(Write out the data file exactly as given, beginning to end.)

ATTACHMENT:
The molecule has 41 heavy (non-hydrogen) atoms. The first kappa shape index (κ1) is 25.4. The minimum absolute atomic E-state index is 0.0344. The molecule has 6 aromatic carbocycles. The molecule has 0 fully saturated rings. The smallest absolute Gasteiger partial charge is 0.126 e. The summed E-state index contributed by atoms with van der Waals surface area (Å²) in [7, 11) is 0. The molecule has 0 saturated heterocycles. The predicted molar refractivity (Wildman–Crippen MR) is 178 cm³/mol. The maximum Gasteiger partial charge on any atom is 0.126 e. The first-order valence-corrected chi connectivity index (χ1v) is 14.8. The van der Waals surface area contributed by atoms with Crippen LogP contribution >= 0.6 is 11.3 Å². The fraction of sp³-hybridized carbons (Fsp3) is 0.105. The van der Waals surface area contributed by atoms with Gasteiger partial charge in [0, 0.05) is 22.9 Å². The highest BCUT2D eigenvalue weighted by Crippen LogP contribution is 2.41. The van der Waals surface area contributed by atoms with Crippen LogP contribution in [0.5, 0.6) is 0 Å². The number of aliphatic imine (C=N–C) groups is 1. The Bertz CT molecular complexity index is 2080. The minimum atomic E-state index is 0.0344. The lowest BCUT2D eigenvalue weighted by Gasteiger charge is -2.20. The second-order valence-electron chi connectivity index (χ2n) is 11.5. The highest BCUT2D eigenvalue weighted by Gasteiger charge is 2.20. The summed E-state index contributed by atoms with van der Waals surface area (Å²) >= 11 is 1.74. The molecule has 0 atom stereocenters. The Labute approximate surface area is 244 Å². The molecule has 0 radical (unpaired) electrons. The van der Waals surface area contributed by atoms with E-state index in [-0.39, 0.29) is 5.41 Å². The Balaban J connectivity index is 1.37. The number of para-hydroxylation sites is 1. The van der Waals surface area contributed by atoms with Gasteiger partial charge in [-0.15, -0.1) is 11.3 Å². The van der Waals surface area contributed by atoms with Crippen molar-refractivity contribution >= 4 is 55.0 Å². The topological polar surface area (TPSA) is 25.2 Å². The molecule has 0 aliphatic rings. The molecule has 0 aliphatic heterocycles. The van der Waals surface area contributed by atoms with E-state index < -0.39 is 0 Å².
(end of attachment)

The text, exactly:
The molecule has 41 heavy (non-hydrogen) atoms. The first kappa shape index (κ1) is 25.4. The minimum absolute atomic E-state index is 0.0344. The molecule has 6 aromatic carbocycles. The molecule has 0 fully saturated rings. The smallest absolute Gasteiger partial charge is 0.126 e. The summed E-state index contributed by atoms with van der Waals surface area (Å²) in [7, 11) is 0. The molecule has 0 saturated heterocycles. The predicted molar refractivity (Wildman–Crippen MR) is 178 cm³/mol. The maximum Gasteiger partial charge on any atom is 0.126 e. The first-order valence-corrected chi connectivity index (χ1v) is 14.8. The van der Waals surface area contributed by atoms with Crippen LogP contribution >= 0.6 is 11.3 Å². The fraction of sp³-hybridized carbons (Fsp3) is 0.105. The van der Waals surface area contributed by atoms with Gasteiger partial charge in [0, 0.05) is 22.9 Å². The highest BCUT2D eigenvalue weighted by Crippen LogP contribution is 2.41. The van der Waals surface area contributed by atoms with Crippen LogP contribution in [0.5, 0.6) is 0 Å². The number of aliphatic imine (C=N–C) groups is 1. The Bertz CT molecular complexity index is 2080. The minimum atomic E-state index is 0.0344. The lowest BCUT2D eigenvalue weighted by Gasteiger charge is -2.20. The second-order valence-electron chi connectivity index (χ2n) is 11.5. The highest BCUT2D eigenvalue weighted by Gasteiger charge is 2.20. The summed E-state index contributed by atoms with van der Waals surface area (Å²) >= 11 is 1.74. The molecule has 0 atom stereocenters. The Labute approximate surface area is 244 Å². The molecule has 0 radical (unpaired) electrons. The van der Waals surface area contributed by atoms with E-state index in [-0.39, 0.29) is 5.41 Å². The Balaban J connectivity index is 1.37. The number of para-hydroxylation sites is 1. The van der Waals surface area contributed by atoms with Gasteiger partial charge in [-0.15, -0.1) is 11.3 Å². The van der Waals surface area contributed by atoms with Crippen molar-refractivity contribution >= 4 is 55.0 Å². The topological polar surface area (TPSA) is 25.2 Å². The molecule has 0 aliphatic rings. The molecule has 0 aliphatic heterocycles. The van der Waals surface area contributed by atoms with E-state index < -0.39 is 0 Å².